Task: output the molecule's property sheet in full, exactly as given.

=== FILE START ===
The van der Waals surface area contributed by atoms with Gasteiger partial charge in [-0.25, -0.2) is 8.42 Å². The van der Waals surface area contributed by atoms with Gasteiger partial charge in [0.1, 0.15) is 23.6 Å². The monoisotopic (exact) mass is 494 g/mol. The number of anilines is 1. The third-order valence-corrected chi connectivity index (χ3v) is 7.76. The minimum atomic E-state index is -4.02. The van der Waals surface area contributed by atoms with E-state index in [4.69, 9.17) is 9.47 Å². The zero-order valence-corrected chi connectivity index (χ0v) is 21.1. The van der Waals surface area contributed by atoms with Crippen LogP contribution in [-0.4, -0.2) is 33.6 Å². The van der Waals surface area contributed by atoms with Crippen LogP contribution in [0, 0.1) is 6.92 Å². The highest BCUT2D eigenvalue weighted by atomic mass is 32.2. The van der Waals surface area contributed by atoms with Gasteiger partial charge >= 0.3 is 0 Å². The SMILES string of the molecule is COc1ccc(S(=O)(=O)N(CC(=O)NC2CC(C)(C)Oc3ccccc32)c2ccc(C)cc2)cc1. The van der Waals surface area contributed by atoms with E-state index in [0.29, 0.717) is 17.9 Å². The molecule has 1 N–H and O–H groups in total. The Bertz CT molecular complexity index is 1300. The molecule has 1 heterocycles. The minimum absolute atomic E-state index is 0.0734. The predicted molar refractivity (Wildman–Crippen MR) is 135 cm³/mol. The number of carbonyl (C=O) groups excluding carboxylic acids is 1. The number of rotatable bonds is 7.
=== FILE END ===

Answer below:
The van der Waals surface area contributed by atoms with Gasteiger partial charge in [-0.25, -0.2) is 8.42 Å². The van der Waals surface area contributed by atoms with Gasteiger partial charge in [0.1, 0.15) is 23.6 Å². The monoisotopic (exact) mass is 494 g/mol. The number of anilines is 1. The third-order valence-corrected chi connectivity index (χ3v) is 7.76. The minimum atomic E-state index is -4.02. The van der Waals surface area contributed by atoms with E-state index in [4.69, 9.17) is 9.47 Å². The zero-order valence-corrected chi connectivity index (χ0v) is 21.1. The van der Waals surface area contributed by atoms with Crippen LogP contribution in [-0.4, -0.2) is 33.6 Å². The van der Waals surface area contributed by atoms with Crippen LogP contribution in [0, 0.1) is 6.92 Å². The highest BCUT2D eigenvalue weighted by atomic mass is 32.2. The van der Waals surface area contributed by atoms with Gasteiger partial charge >= 0.3 is 0 Å². The SMILES string of the molecule is COc1ccc(S(=O)(=O)N(CC(=O)NC2CC(C)(C)Oc3ccccc32)c2ccc(C)cc2)cc1. The van der Waals surface area contributed by atoms with E-state index in [0.29, 0.717) is 17.9 Å². The molecule has 1 N–H and O–H groups in total. The Bertz CT molecular complexity index is 1300. The molecule has 1 heterocycles. The minimum absolute atomic E-state index is 0.0734. The predicted molar refractivity (Wildman–Crippen MR) is 135 cm³/mol. The number of carbonyl (C=O) groups excluding carboxylic acids is 1. The number of rotatable bonds is 7.